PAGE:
Brooks Schaffer Market Report for Tuesday November 14

This is the Market Report with Brooks Schaffer of Palmetto Grain. Reach him at [email protected] or 843-540-4540.

In Friday’s trade the market finished pricing in the USDA report then it was off to the races on Monday. Soybean meal led the way pulling soybeans up 35 cents and dragging corn and wheat higher as well. Beans have traded back to where we were before the USDA numbers came out. After digesting the numbers and moving past the initial reaction, the market realizes we are still going to be very tight for the US carryout and there significant weather challenges building in South America. The tightness of meal in the world due to last year’s drought in Argentina is still having far reaching effects.

USDA and CONAB (the Brazilian equivalent of USDA) have not lowered their production estimates due to the adverse weather in Brazil yet. The temps are forecast to remain in triple digits and rain limited for the next 10 days. Some acreage that was planted in anticipation of the monsoonal rains arrival will have to be replanted. We will be debating how much replant will have to happen and the market will have to try to gauge. Brazil has such a long growing season, they will still be able to make a big crop if the rains return, but they will not be able to plant as many acres of a second crop. The market is paying close attention to the near daily announcements of soybean sales to China. We do not know yet if this is just routine buying or extra purchases because they are getting nervous about South American production. Biden is scheduled to meet with Chinese president Xi this week as well, so it may be buying to generate a little good will leading up to that meeting. The purchases have been smaller than the historical levels this time of year, but better than last year.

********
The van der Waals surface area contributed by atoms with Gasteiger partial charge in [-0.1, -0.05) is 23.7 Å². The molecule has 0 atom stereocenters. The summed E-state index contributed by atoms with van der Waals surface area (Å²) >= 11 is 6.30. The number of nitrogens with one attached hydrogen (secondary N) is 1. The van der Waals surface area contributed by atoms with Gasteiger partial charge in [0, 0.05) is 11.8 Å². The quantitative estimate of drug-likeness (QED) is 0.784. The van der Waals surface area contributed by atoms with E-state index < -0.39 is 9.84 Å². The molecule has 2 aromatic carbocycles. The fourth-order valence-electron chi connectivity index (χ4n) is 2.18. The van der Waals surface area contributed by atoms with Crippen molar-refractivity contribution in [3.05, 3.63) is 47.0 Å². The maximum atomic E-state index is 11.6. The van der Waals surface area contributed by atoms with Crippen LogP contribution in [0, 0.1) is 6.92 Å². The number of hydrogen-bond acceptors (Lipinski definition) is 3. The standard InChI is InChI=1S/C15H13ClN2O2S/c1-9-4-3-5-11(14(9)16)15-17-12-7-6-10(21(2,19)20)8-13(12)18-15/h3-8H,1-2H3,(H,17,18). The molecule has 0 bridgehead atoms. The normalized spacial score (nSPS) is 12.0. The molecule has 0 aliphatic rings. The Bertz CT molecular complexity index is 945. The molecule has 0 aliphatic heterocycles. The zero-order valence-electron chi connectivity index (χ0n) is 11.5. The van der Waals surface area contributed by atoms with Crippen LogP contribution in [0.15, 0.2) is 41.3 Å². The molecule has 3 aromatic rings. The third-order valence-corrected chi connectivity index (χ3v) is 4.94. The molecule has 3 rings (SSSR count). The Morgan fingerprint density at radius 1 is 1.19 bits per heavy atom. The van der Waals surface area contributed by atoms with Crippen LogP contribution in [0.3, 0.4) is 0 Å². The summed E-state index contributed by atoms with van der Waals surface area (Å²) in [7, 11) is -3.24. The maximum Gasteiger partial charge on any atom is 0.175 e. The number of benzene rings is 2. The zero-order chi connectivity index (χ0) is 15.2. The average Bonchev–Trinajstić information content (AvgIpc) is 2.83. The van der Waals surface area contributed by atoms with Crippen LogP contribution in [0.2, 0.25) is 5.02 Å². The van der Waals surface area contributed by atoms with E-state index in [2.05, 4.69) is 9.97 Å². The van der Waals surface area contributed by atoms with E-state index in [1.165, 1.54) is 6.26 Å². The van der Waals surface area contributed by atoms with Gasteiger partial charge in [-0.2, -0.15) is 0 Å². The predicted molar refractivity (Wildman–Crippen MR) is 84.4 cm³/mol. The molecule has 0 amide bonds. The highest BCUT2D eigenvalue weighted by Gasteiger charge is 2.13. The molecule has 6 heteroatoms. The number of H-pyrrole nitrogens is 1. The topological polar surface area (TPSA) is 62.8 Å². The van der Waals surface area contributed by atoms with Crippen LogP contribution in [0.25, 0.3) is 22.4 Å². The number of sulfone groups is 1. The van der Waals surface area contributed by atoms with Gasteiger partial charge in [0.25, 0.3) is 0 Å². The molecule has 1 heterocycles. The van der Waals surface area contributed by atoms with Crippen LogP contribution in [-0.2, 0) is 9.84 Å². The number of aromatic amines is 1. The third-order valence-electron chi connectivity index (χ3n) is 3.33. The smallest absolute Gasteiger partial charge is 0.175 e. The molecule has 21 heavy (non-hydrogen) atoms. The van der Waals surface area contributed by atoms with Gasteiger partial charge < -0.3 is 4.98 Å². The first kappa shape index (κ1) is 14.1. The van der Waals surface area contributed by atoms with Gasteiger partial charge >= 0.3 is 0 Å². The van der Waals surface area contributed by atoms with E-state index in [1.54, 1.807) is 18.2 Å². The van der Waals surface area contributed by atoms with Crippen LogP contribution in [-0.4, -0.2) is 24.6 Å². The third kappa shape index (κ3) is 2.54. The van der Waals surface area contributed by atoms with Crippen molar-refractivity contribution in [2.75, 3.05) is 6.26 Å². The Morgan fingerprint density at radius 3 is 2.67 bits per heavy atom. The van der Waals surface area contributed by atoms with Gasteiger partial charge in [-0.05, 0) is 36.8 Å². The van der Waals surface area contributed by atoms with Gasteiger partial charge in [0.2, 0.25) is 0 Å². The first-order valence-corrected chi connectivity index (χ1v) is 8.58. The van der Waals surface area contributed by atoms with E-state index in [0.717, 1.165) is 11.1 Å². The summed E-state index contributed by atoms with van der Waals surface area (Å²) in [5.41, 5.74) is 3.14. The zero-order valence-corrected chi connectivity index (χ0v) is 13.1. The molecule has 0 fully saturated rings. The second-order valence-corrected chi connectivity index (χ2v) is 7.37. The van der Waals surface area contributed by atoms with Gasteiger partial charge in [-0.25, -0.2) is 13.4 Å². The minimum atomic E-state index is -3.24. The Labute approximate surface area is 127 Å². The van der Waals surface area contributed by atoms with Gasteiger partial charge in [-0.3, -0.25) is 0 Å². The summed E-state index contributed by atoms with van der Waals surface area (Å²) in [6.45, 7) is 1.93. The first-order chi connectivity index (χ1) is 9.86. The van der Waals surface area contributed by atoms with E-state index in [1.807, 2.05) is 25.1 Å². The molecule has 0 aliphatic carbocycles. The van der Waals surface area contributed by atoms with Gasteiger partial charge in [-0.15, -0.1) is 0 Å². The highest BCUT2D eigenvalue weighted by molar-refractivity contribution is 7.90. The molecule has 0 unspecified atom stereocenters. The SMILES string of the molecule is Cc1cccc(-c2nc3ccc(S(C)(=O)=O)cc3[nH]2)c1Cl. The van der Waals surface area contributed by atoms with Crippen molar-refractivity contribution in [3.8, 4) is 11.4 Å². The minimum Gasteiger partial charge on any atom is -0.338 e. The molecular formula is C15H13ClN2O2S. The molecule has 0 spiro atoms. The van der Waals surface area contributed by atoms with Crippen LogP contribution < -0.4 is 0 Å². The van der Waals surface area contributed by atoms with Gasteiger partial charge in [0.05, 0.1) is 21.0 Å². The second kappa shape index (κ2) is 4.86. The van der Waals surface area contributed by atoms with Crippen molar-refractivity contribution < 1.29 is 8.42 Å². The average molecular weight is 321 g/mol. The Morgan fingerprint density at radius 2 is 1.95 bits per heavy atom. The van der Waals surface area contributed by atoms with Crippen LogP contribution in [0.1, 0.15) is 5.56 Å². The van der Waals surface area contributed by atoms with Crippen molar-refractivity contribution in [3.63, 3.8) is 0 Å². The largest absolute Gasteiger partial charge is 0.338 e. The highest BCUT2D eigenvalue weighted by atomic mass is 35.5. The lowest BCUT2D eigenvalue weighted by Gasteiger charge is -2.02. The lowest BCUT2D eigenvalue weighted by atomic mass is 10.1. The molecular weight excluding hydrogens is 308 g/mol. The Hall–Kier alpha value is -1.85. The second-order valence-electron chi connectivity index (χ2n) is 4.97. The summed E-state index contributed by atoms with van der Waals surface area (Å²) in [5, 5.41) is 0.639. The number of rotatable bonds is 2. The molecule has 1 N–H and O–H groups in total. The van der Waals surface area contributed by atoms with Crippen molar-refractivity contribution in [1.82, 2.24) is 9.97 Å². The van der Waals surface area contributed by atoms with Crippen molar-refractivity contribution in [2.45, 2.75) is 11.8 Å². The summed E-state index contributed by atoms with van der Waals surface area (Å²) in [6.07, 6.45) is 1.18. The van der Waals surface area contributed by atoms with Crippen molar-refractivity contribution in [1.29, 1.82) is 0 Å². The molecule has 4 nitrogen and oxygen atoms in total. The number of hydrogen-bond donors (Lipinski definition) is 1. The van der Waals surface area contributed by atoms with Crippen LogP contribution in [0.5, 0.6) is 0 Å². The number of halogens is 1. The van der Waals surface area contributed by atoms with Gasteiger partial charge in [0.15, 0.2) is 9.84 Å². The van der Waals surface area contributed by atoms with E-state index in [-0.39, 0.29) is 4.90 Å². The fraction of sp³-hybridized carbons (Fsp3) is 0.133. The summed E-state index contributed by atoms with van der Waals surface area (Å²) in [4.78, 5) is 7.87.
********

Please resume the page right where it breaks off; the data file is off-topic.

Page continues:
Harvest is all but over in the US now as USDA estimated soybean harvest at 95% compared to 91% last week and 96% last year. Corn is at 88% compared to 81% last week and 92% last year. Harvest pressure being behind us is a bullish force for the market. The crop has been tucked away, and now it will be up the price to pull it out of the bin where it is needed. We are starting to see that locally as corn basis has improved dramatically from harvest lows. Soybean basis is still under pressure locally but i expect a quick bounce in it once the combines get put away.

Corn has struggled to get anything positive of its own. We are not going to run out of corn this year so there is not a real narrative to bring spec money and buyers to the corn market. Low prices have done their job to increase demand. Ethanol demand has potential to get even stronger which will be a benefit to corn. I still look for corn to make another run at the $5 level, but we need to be sellers when it does!

Since we have so much two hemisphere production now, we have two weather markets a year. That is what we are in and weather markets are volatile. You need to have orders working because it can run up in the middle of the night and be down the next morning. Beans will have the most volatility based on the changing weather models.